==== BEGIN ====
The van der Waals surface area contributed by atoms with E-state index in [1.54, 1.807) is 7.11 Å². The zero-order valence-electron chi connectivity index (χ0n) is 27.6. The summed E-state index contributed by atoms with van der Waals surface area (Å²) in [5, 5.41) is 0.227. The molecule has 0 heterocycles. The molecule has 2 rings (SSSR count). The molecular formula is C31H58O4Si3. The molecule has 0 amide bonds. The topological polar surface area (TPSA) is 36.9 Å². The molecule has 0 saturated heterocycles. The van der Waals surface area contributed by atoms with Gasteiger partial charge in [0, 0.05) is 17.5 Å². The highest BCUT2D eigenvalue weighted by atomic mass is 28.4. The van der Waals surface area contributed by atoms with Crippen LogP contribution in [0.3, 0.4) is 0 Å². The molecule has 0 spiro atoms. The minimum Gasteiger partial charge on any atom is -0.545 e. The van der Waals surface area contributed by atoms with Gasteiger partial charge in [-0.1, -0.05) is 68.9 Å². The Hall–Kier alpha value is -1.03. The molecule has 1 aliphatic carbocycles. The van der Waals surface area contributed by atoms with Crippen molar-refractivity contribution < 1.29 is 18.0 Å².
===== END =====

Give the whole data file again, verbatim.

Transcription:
The van der Waals surface area contributed by atoms with E-state index in [1.54, 1.807) is 7.11 Å². The zero-order valence-electron chi connectivity index (χ0n) is 27.6. The summed E-state index contributed by atoms with van der Waals surface area (Å²) in [5, 5.41) is 0.227. The molecule has 0 heterocycles. The molecule has 2 rings (SSSR count). The molecular formula is C31H58O4Si3. The molecule has 0 amide bonds. The topological polar surface area (TPSA) is 36.9 Å². The molecule has 0 saturated heterocycles. The van der Waals surface area contributed by atoms with Gasteiger partial charge in [0, 0.05) is 17.5 Å². The highest BCUT2D eigenvalue weighted by atomic mass is 28.4. The van der Waals surface area contributed by atoms with Crippen LogP contribution in [0.3, 0.4) is 0 Å². The molecule has 0 spiro atoms. The minimum Gasteiger partial charge on any atom is -0.545 e. The van der Waals surface area contributed by atoms with Gasteiger partial charge in [-0.1, -0.05) is 68.9 Å². The Hall–Kier alpha value is -1.03. The molecule has 1 aliphatic carbocycles. The van der Waals surface area contributed by atoms with Crippen molar-refractivity contribution < 1.29 is 18.0 Å².